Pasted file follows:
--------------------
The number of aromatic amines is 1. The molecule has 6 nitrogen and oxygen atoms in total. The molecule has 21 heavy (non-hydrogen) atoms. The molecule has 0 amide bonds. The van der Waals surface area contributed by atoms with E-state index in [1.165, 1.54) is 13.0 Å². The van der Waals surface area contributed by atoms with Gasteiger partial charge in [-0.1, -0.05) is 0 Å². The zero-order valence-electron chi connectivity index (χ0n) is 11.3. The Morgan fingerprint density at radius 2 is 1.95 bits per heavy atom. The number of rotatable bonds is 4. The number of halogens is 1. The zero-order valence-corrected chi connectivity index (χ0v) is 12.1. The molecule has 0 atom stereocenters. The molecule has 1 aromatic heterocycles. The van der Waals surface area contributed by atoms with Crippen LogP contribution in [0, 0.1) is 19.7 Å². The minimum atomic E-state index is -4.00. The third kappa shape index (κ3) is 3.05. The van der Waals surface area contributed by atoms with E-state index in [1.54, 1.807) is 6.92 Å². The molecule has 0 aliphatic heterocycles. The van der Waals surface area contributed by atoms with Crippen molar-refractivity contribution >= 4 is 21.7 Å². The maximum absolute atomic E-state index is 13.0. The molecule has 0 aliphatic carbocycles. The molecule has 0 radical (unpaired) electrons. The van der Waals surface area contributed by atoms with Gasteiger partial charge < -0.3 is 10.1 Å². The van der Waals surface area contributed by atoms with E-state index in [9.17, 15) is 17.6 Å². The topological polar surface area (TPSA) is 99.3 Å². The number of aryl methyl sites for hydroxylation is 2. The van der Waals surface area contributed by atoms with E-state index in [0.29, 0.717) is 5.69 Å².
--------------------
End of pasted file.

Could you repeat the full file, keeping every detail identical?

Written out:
The number of aromatic amines is 1. The molecule has 6 nitrogen and oxygen atoms in total. The molecule has 21 heavy (non-hydrogen) atoms. The molecule has 0 amide bonds. The van der Waals surface area contributed by atoms with E-state index in [1.165, 1.54) is 13.0 Å². The van der Waals surface area contributed by atoms with Gasteiger partial charge in [-0.1, -0.05) is 0 Å². The zero-order valence-electron chi connectivity index (χ0n) is 11.3. The Morgan fingerprint density at radius 2 is 1.95 bits per heavy atom. The number of rotatable bonds is 4. The number of halogens is 1. The zero-order valence-corrected chi connectivity index (χ0v) is 12.1. The molecule has 0 atom stereocenters. The molecule has 1 aromatic heterocycles. The van der Waals surface area contributed by atoms with Crippen LogP contribution in [0, 0.1) is 19.7 Å². The minimum atomic E-state index is -4.00. The third kappa shape index (κ3) is 3.05. The van der Waals surface area contributed by atoms with E-state index in [1.54, 1.807) is 6.92 Å². The molecule has 0 aliphatic heterocycles. The van der Waals surface area contributed by atoms with Crippen molar-refractivity contribution >= 4 is 21.7 Å². The maximum absolute atomic E-state index is 13.0. The molecule has 0 aliphatic carbocycles. The molecule has 0 radical (unpaired) electrons. The van der Waals surface area contributed by atoms with Gasteiger partial charge < -0.3 is 10.1 Å². The van der Waals surface area contributed by atoms with E-state index in [9.17, 15) is 17.6 Å². The topological polar surface area (TPSA) is 99.3 Å². The number of aryl methyl sites for hydroxylation is 2. The van der Waals surface area contributed by atoms with E-state index in [0.29, 0.717) is 5.69 Å².